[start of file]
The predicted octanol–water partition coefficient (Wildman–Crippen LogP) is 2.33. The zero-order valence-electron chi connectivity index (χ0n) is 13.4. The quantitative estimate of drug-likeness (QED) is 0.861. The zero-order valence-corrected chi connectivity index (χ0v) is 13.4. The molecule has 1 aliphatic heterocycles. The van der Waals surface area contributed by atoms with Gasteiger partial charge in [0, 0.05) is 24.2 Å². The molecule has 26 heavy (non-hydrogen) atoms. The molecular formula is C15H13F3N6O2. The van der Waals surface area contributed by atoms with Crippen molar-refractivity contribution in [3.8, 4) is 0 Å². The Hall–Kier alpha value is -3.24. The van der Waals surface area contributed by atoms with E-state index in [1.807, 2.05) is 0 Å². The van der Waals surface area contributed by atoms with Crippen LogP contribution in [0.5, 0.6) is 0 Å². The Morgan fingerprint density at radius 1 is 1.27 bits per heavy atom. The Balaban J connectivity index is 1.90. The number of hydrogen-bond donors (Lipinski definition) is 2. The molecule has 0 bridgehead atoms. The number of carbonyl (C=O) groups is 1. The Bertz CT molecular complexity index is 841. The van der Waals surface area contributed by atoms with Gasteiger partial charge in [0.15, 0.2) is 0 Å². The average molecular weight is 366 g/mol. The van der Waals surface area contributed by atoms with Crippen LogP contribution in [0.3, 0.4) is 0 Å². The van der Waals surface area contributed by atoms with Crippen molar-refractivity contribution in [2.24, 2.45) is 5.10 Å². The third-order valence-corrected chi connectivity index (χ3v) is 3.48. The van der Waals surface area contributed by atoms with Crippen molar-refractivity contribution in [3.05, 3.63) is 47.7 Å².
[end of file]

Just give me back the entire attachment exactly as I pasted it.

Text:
The predicted octanol–water partition coefficient (Wildman–Crippen LogP) is 2.33. The zero-order valence-electron chi connectivity index (χ0n) is 13.4. The quantitative estimate of drug-likeness (QED) is 0.861. The zero-order valence-corrected chi connectivity index (χ0v) is 13.4. The molecule has 1 aliphatic heterocycles. The van der Waals surface area contributed by atoms with Gasteiger partial charge in [0, 0.05) is 24.2 Å². The molecule has 26 heavy (non-hydrogen) atoms. The molecular formula is C15H13F3N6O2. The van der Waals surface area contributed by atoms with Crippen molar-refractivity contribution in [3.8, 4) is 0 Å². The Hall–Kier alpha value is -3.24. The van der Waals surface area contributed by atoms with E-state index in [1.807, 2.05) is 0 Å². The van der Waals surface area contributed by atoms with Crippen LogP contribution in [0.5, 0.6) is 0 Å². The Morgan fingerprint density at radius 1 is 1.27 bits per heavy atom. The Balaban J connectivity index is 1.90. The number of hydrogen-bond donors (Lipinski definition) is 2. The molecule has 0 bridgehead atoms. The number of carbonyl (C=O) groups is 1. The Bertz CT molecular complexity index is 841. The van der Waals surface area contributed by atoms with Gasteiger partial charge in [0.15, 0.2) is 0 Å². The average molecular weight is 366 g/mol. The van der Waals surface area contributed by atoms with Crippen LogP contribution in [0.3, 0.4) is 0 Å². The van der Waals surface area contributed by atoms with Crippen molar-refractivity contribution in [2.24, 2.45) is 5.10 Å². The third-order valence-corrected chi connectivity index (χ3v) is 3.48. The van der Waals surface area contributed by atoms with Crippen molar-refractivity contribution in [3.05, 3.63) is 47.7 Å².